Arne Hoel/World Bank

World News


Tunisia’s Strive for Gender Equality

From the Sahara desert to white sandy beaches, from its Roman ruins to the Arab Spring, Tunisia is known for many things, but did you know that the struggle for gender equality is one of them? Tunisia granted women the right to vote earlier than did Switzerland, and nearly half of its locally elected government officials are women. From equal citizenship to divorce rights, Tunisia has one of the most progressive personal status codes in the region –but the road towards gender equality remains a long one.

In terms of legislation, Tunisia adopted equal labor rights in 1966, ratified the Convention on the Elimination of Discrimination against Women in 1985, and reformed its Constitution to highlight gender equality in 2014. In terms of education, 99% of females are enrolled in primary school and 78% complete secondary school. At the university level, 67% of graduates in 2017 were female. Despite progress in legislation and education, policies to promote social inclusivity in the workforce and women’s economic empowerment are still necessary.

Tunisia should adopt a new wave of gender equality policies. They should include mandatory paid maternity leave in the private sector, countrywide childcare services, transparent hiring procedure, and pay schemes, and greater access to credit. As the number of women seeking employment in Tunisia rises, tackling these barriers will facilitate female participation in the workforce.

(Arne Hoel/World Bank)

Empowering women economically can increase both productivity and diversity in the workforce. Currently, there are clear discrepancies between men and women in the labor market in terms of entry, income, and seniority. In 2015, the female unemployment rate was 22% in comparison to the male average of 12%. Women spend a longer time seeking employment and earn on average 15% less than what their male counterparts do. The percentage of women holding senior positions is only 16% in the private sector and 11% in the public sector. By providing women with equal opportunities in the workforce, organizations reap the benefits of having a larger pool of candidates to select from. Increased competitiveness, innovation, and diversity contribute to organizational effectiveness and increased revenue.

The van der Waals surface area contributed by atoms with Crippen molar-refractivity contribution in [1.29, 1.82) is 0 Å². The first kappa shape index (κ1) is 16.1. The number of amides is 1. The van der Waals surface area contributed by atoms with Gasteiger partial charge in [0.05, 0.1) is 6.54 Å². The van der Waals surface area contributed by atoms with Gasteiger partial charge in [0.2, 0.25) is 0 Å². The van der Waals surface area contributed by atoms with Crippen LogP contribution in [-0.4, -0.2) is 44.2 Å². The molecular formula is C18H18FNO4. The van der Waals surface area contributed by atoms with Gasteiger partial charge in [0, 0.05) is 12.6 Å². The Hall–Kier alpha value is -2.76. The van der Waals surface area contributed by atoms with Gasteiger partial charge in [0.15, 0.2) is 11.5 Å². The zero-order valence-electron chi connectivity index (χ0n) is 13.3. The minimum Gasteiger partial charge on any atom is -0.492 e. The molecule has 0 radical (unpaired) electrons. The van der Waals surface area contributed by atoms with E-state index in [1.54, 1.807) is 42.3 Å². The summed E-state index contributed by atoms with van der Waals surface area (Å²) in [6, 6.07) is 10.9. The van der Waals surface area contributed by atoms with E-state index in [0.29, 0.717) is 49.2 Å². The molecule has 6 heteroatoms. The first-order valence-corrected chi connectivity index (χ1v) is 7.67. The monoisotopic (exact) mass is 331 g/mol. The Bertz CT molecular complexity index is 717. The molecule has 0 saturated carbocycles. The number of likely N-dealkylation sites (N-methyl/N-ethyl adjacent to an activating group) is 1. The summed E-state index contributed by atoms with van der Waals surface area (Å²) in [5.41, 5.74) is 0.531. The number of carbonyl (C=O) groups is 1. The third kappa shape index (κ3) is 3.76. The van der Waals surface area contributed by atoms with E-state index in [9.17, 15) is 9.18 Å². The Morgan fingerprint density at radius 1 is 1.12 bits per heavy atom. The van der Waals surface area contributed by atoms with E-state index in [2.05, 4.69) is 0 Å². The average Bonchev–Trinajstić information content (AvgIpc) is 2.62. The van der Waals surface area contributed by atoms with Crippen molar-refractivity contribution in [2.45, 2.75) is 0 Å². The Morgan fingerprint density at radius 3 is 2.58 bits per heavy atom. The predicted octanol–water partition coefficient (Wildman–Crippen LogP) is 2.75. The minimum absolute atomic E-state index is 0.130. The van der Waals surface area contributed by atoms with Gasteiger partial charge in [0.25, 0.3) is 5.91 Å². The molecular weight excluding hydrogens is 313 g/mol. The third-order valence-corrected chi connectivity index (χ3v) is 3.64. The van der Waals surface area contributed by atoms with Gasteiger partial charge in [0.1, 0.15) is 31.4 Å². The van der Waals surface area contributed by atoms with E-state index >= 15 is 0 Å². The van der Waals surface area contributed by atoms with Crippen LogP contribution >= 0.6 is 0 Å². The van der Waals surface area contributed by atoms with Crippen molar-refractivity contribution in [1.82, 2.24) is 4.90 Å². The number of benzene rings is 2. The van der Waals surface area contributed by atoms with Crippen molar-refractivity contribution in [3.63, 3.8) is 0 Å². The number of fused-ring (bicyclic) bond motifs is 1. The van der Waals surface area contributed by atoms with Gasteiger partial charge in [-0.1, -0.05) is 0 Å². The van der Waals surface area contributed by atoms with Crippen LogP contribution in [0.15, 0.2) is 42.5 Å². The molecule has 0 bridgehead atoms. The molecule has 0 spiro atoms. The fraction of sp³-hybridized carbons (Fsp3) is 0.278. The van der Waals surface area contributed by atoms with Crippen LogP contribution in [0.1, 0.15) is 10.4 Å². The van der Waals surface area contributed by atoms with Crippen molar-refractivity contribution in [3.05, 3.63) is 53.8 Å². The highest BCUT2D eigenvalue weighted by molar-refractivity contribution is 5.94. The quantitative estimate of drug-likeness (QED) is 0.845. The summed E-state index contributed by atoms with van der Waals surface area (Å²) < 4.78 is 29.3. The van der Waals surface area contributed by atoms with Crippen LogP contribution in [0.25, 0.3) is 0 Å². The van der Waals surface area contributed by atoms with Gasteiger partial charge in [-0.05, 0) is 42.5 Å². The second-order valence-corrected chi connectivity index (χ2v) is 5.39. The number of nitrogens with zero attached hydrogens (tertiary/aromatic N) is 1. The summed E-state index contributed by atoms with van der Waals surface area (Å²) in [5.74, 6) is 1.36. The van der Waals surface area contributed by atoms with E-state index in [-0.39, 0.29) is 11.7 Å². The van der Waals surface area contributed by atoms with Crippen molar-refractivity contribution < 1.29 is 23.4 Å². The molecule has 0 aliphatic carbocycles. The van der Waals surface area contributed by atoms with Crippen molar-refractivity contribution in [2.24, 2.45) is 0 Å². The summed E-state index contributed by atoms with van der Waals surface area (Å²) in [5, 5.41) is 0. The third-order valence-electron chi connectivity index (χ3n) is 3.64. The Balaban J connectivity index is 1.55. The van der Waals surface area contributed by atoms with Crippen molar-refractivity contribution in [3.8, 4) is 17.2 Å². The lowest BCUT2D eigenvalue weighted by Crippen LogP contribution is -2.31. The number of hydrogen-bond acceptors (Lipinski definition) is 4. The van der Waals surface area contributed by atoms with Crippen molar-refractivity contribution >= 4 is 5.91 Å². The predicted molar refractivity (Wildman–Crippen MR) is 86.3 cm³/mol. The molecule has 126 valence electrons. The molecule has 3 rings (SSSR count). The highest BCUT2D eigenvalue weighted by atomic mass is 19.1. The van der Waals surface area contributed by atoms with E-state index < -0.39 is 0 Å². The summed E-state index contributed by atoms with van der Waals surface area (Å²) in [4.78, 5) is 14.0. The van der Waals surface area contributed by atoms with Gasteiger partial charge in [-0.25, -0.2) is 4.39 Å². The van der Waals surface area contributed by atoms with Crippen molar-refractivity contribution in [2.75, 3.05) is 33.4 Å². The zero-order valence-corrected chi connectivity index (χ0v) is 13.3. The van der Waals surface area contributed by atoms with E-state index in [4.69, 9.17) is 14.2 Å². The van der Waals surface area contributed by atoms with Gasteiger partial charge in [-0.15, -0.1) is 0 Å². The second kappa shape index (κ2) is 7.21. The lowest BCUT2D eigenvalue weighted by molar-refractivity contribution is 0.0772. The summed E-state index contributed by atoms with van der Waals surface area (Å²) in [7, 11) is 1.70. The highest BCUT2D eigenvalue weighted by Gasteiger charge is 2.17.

Women’s economic empowerment benefits not only women but also Tunisia’s overall economy. According to the IMF, closing the economic gender gap in Tunisia has the potential to increase GDP by over 25%. In 2018, the World Economic Forum ranked Tunisia 135 out of 149 in its Gender Gap report on Economic Opportunity and Participation. In order for social policy reforms and advancement in education to yield economic returns, the government must adopt policies promoting economic opportunity and participation in parallel. With the existing skilled pool of talent available, increased inclusivity in the labor market is key in bridging the gap between social and economic development.

Financial empowerment reduces gender-based violence when promoted in a manner that aligns with a community’s norms and beliefs. While reforms promoting social inclusivity can empower women economically, the relationship between the two spheres is reciprocal. Policies empowering women’s financial independence trickle down into the social sphere and work to eliminate toxic power dynamics both at work and in homes. As these power dynamics break down, economic empowerment, social inclusivity, and economic growth are further reinforced.

It is true that Islamism in Tunisia has been on the rise since the 2011 overthrow of the Ben Ali government. Nonetheless, the most popular Islamist political party in the country, Ennahdha, is moderate. It has been described as “the mildest and most democratic Islamist party in history.” The party’s leader, Rachid Ghannouchi, has been advocating for policies that improve women’s rights. If religious-political leaders are on board with women’s economic empowerment, it is difficult to argue that progressive and secular political parties will oppose such policies.

Attracting and retaining great talent is not a walk in the park. Achieving significant economic growth is a challenge even for developed countries. Promoting social inclusivity in the workforce and women’s economic empowerment? Well, that’s another battlefield of its own. By leveraging Tunisia’s existing talent pool and progressive values to empower women economically, we can set off a domino effect for increased prosperity and human capabilities. Let’s reform the labor market. Let’s enable women to achieve their full potential. Let’s keep Tunisia at the forefront of gender equality.